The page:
Nail Health 101

How to Have Healthy Nails

Looking for a simple yet powerful way to elevate your condence and feel instantly more put-together? Look no further than your nails! Often overlooked, healthy, well-maintained nails and toenails are more than just aesthetics; they’re a reflection overall health and self-care.

Nail care goes beyond a quick coat of polish. It’s an often neglected practice that encompasses everything from keeping your cuticles nourished and hydrated to preventing damaging habits like nail biting and picking. By incorporating strengthening treatements and regular maintenance into your routine, you can transform your nails into beautiful, healthy assets that boost your confidence from the fingertips up (and toes down!).

Ready to unlock the secrets to achieving gorgeous, resilient nails and toenails? Read on for a comprehensive guide that unveils the best practices, effective treatments, and insider tips for creating a personalized nail care routine that empowers you to feel your absolute best.

Things to Avoid:

  • Nail Biting – Biting your nails damages the nail and tissue and can even lead to infection. Dermatologists suggest keeping your nails trimmed short to avoid biting them. The next time you have the urge to bite your nails, think of everything you’ve picked or scraped in the previous 24 hours as a way to deter yourself.
  • Using Fingernails as Tools – Though it is very hard to resist the urge to poke, pry and pick, you must exercise restraint because it can cause cuts to the cuticles and damage to nails.
  • Pushing Cuticles Back Too Far – Cuticle care can easily slip into an obsessive routine, but it’s critical for them to be left alone as much as possible, as this skin protects the nail.
nail health care | Painted nails
  • Trim only the part that has started to lift away with sharp, clean, cuticle trimmers.
  • Overusing Nail Polish Remover – Using too much polish remover can dry out and damage the nails. Consider using acetone-free polish remover no more than once a week.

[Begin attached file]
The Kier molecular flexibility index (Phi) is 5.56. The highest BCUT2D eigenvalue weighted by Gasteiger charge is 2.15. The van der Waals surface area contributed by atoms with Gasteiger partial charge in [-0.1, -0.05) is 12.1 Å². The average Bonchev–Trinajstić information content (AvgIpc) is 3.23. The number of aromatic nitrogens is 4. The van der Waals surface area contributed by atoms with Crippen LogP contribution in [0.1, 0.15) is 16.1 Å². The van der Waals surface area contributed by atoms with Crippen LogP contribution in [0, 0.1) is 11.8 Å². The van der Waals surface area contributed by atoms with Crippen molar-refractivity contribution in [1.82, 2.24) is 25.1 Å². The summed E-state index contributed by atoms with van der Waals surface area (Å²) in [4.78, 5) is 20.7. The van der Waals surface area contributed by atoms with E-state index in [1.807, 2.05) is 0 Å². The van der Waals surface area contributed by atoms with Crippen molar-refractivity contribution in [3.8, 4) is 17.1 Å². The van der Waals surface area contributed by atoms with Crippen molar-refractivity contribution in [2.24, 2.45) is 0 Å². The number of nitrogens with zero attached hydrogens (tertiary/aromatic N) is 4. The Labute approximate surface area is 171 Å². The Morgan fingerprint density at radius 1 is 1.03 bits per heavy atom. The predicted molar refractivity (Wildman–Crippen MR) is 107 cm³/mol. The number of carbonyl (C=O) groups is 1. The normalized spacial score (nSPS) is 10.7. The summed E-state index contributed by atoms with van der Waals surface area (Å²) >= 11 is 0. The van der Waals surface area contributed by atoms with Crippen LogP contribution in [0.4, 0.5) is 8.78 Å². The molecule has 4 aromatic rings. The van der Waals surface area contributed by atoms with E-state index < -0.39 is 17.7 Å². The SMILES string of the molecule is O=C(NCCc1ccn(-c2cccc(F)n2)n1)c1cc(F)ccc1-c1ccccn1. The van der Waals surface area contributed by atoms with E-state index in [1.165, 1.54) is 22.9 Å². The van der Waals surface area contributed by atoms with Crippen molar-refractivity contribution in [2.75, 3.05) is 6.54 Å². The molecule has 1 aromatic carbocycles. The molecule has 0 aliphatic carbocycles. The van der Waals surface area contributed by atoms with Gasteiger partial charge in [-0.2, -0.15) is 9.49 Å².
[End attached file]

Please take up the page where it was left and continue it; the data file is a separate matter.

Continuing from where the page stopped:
• Peeling Off Nail Polish – Polish peeling is a nervous habit just like nail biting, but peeling doesn’t just remove polish – it also removes layers of actual nails. Stick to polish remover for removal and focus nervous energy elsewhere.
  • Soaking Your Nails for Long Periods of Time – A long, hot bath can be just what the doctor orders for anyone under stress, but soaking hands for long periods of time can cause the nails and cuticles to become engorged with water and weaken.
  • Sharing Your Nail File – Bacteria and other microbes make their homes on nail files, so using someone else’s tools is a surefire way to transfer these nasty bacteria from the file to your body.
  • Going Barefoot – When the weather is warm, many are comfortable to run around our houses or yards without shoes or socks. Comfortable as it might be, running around barefoot is also an invitation for fungus and bacteria. Putting a clear coat or regular polish on the nails will keep them moisturized and prevent splitting.

Healthy Nail Care:

  • Regularly trim and treat your nails and toenails – Trim nails and toenails regularly and wear well-fitting shoes. Try to keep nails dry and clean, and use moisturizers such as lotion and cuticle oil regularly. Cuticle oil can be used on both nails and toenails and can increase circulation which promotes nail growth and protects the cuiticle. Consistent manicures and pedicures, whether in a salon or at home, can help keep nails and toenails strong and healthy.
  • Cut your nails and toenails regularly – Cut your nails and toenails straight across using sharp trimmers or manicure scissors, and file the edges into a rounded shape This avoids jagged edges that could get caught and cause ingrown toenails.
nail health care | girl biting her nails
  • Sterilize nail tools – Nail tools should be meticulously cleaned and sterilized and nail files should be replaced regularly to prevent bacteria and microbes from colonizing.
  • Wear gloves – When you are standing at the sink washing dishes, using household chemicals to clean, or pulling weeds in your garden, your hands and nails are often taking a beating. Putting gloves on can protect both the hands and the nails from the wear and tear that these common activities cause.
  • Healthy Dieting – Choose foods rich in vitamins and protein that promote strong nails. Eggs, meat, fish, nuts, greens, and plant-based proteins pack a nutrient punch that can help keep nails and toenails strong and healthy.
  • Monitor your nail health – Consult your doctor or dermatologist if you have significant changes in nail shape or color, swelling or bleeding in the nail areas, or your nails have stopped growing.

Maintaining healthy nails can feel like swimming against the current. Simple habits we rely on for comfort or to manage stress, like nail biting or picking, can be the very things harming our nails. However, taking a little time for nail care isn’t just about vanity – it’s about protecting your health. Strong, healthy nails act as a barrier, preventing bacteria and fungi from entering your body through tiny cracks or breaks. Resist the urge to pick and establish a simple routine. You’ll be surprised how quickly your nails will thank you!

Julianne Hale

Julianne Hale and her family reside in Cleveland. She earned a Bachelor of Science degree from Illinois State University and then an MBA from the University of Phoenix. Julianne is a member of the Chattanooga Writers Guild, is married, and has children.

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